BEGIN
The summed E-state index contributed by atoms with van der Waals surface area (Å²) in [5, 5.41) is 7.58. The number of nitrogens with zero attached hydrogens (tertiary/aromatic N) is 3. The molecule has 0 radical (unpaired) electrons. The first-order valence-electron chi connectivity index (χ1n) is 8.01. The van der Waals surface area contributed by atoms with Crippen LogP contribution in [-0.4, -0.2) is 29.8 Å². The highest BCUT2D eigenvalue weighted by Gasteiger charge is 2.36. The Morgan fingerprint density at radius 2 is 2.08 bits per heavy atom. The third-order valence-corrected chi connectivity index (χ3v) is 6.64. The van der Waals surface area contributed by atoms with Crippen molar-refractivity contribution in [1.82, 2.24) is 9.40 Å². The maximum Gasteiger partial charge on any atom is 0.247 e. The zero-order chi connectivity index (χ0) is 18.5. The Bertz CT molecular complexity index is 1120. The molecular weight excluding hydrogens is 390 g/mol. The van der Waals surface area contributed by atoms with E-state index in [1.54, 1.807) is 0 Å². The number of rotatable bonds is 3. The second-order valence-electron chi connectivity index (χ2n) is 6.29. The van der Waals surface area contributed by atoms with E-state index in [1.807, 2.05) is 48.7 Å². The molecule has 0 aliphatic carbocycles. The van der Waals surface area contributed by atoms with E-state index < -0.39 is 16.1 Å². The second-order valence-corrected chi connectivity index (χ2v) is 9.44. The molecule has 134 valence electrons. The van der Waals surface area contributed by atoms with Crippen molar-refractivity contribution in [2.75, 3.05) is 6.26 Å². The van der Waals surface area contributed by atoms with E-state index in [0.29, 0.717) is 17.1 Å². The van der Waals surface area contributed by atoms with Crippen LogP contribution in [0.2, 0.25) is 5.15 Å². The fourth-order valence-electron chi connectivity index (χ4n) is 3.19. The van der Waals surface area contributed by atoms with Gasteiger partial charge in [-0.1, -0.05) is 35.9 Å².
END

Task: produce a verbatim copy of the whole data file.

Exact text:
The summed E-state index contributed by atoms with van der Waals surface area (Å²) in [5, 5.41) is 7.58. The number of nitrogens with zero attached hydrogens (tertiary/aromatic N) is 3. The molecule has 0 radical (unpaired) electrons. The first-order valence-electron chi connectivity index (χ1n) is 8.01. The van der Waals surface area contributed by atoms with Crippen LogP contribution in [-0.4, -0.2) is 29.8 Å². The highest BCUT2D eigenvalue weighted by Gasteiger charge is 2.36. The Morgan fingerprint density at radius 2 is 2.08 bits per heavy atom. The third-order valence-corrected chi connectivity index (χ3v) is 6.64. The van der Waals surface area contributed by atoms with Crippen molar-refractivity contribution in [1.82, 2.24) is 9.40 Å². The maximum Gasteiger partial charge on any atom is 0.247 e. The zero-order chi connectivity index (χ0) is 18.5. The Bertz CT molecular complexity index is 1120. The molecular weight excluding hydrogens is 390 g/mol. The van der Waals surface area contributed by atoms with E-state index in [1.54, 1.807) is 0 Å². The number of rotatable bonds is 3. The second-order valence-electron chi connectivity index (χ2n) is 6.29. The van der Waals surface area contributed by atoms with E-state index in [1.807, 2.05) is 48.7 Å². The molecule has 0 aliphatic carbocycles. The van der Waals surface area contributed by atoms with E-state index < -0.39 is 16.1 Å². The second-order valence-corrected chi connectivity index (χ2v) is 9.44. The molecule has 134 valence electrons. The van der Waals surface area contributed by atoms with Crippen molar-refractivity contribution in [2.75, 3.05) is 6.26 Å². The van der Waals surface area contributed by atoms with E-state index in [0.29, 0.717) is 17.1 Å². The van der Waals surface area contributed by atoms with Crippen LogP contribution in [0.2, 0.25) is 5.15 Å². The fourth-order valence-electron chi connectivity index (χ4n) is 3.19. The van der Waals surface area contributed by atoms with Gasteiger partial charge in [-0.1, -0.05) is 35.9 Å².